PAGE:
When the cushion 60 is in a deflated condition, the cables 88 are located as shown in dot-dash lines in FIGS. 1 and 5 outwardly of the headlining 110 of the body. The cables extend generally longitudinally of the body adjacent the side roof rails and quarter panels thereof. The headlining 110 is conventional and the manner in which it is mounted on the roof structure is shown in the aforenoted Foster et al application. Generally, the headlining is mounted on the inner panel 20 by the use of clips and listing wires, but the listing wires do not extend completely across the body as is the conventional practice.

As shown in FIGS 1, 2, and 4, the cushion 60 is stored in a folded condition, although it should be noted that the cushion can likewise be stored in a rolled-up condition, with the roll being located on the rearward side of the cushion with respect to the body. The headlining 110 covers the opening of the housing 22 when the cushion is stored. Thus it can be seen that when the occupant restraint is in an unactuated position, it is completely stored within the roof structure of the body and it is completely out of sight. The headlining 110 is provided with tear lines for the cushion 60 and also for each of the cables 88. The tear line 1 12 for the cushion 60 is indicated in FIG. 4, and the tear lines 114 for the cables 88 are indicated at 114 in FIG. 2. Tear lines 114 extend longitudinally of the body and intersect the ends of line 112.

When the diffuser 26 receives the compressed fluid from the pressure vessel 24 as previously described, it will inflate the cushion 60 through the slots 68. As the cushion inflates, it will be projected or move downwardly from the roof structure 16 of the body. Since each cable 88 is anchored or secured at only one point, 108, to a side edge portion of the cushion 60, the cables 88 must move counterclockwise of the pulleys 84 as viewed in FIG. 5. Likewise the cables move in this same direction as viewed in FIG. 5 through their respective cleats 90. This is permitted by the dogs 100.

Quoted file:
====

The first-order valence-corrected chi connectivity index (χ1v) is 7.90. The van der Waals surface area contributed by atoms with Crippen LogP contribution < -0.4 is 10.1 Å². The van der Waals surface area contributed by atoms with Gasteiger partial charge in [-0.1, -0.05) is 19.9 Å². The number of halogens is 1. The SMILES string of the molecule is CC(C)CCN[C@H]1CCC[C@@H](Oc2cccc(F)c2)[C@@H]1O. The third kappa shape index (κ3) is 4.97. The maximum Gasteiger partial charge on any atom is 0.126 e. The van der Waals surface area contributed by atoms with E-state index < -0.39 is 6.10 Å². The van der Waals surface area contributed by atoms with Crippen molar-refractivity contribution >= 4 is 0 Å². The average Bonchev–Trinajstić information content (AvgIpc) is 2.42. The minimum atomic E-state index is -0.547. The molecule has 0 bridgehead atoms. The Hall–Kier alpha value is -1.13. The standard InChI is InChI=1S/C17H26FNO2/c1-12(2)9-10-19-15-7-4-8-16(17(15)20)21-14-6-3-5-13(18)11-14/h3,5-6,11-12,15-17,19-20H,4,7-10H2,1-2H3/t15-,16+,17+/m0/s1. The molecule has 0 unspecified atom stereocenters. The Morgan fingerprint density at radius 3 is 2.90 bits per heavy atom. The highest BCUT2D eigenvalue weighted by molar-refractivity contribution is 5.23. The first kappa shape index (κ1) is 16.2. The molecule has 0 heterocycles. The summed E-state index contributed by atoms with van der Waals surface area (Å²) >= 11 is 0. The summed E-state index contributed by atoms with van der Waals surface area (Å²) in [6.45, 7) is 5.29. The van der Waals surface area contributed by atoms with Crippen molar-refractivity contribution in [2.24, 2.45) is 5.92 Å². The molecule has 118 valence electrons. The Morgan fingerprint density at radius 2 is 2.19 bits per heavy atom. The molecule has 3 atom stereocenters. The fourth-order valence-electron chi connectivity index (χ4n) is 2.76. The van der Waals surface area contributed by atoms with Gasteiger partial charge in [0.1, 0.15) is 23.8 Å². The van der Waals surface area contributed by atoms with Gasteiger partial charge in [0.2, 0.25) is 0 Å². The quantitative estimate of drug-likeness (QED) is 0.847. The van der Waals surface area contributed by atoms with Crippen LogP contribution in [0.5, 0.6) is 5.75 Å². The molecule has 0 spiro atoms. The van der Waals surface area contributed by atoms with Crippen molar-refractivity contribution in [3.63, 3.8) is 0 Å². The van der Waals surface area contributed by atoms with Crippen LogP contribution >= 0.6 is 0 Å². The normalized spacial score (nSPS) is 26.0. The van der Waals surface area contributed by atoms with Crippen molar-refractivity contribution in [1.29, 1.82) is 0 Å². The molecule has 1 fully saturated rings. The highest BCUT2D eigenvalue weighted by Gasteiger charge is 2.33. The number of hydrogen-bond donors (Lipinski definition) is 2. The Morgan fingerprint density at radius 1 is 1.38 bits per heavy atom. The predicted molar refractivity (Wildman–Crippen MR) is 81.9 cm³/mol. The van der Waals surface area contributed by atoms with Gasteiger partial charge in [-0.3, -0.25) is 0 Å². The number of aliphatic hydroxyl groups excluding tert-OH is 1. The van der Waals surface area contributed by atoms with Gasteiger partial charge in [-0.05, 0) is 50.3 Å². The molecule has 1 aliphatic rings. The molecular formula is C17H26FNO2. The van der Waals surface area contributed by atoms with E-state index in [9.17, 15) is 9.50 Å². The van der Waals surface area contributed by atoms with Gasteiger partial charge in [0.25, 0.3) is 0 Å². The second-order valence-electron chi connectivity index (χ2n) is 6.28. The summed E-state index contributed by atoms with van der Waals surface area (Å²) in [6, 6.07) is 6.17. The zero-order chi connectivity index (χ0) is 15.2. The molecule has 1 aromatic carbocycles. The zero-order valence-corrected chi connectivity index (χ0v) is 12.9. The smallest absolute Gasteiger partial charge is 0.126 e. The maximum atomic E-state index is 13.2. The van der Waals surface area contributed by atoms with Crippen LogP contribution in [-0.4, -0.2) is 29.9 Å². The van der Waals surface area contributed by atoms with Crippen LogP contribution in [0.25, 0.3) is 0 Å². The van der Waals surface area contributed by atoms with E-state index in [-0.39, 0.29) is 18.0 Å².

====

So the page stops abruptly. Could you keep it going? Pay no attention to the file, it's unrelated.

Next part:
It must be remembered that each of the cables 88 is endless or of a predetermined loop size. Thus as the anchored points of the cables move downwardly, each of the cables will likewise move or swing the cushion 60 rearwardly of the body about the upper edge portion 62 so that the cushion is finally located in its fully inflated condition as indicated in FIG. 5. Here it will be noted that the lower edge portion 82 of the cushion is in a position to engage the pelvic area of any occupant on the rear seat 14 of the body and to also apply a rearward and downward restraining force on this area of his body. Such an occupant is schematically indicated in FIG. 5. The direction of force will tend to retain such an occupant in seated attitude and, of course, the force is applied to a strong structural part of the human skeleton.

Likewise the cushion 60, when fully inflated, provides a barrier limiting movement of the torso of such rear seat occupant forwardly of the body. When the torso of such occupant moves forwardly of the body about his hip hinge points, it will engage either an inset panel 70 of the cushion or the central portion 80 to restrain any further movement. -It can be seen from FIGS. 5 and 6 that the dogs 100 do not permit any movement of the cables 88 in a clockwise direction through the cleats 90 so that the cushion 60 cannot move forwardly about its upper edge portion 62 when engaged by a seated occupant.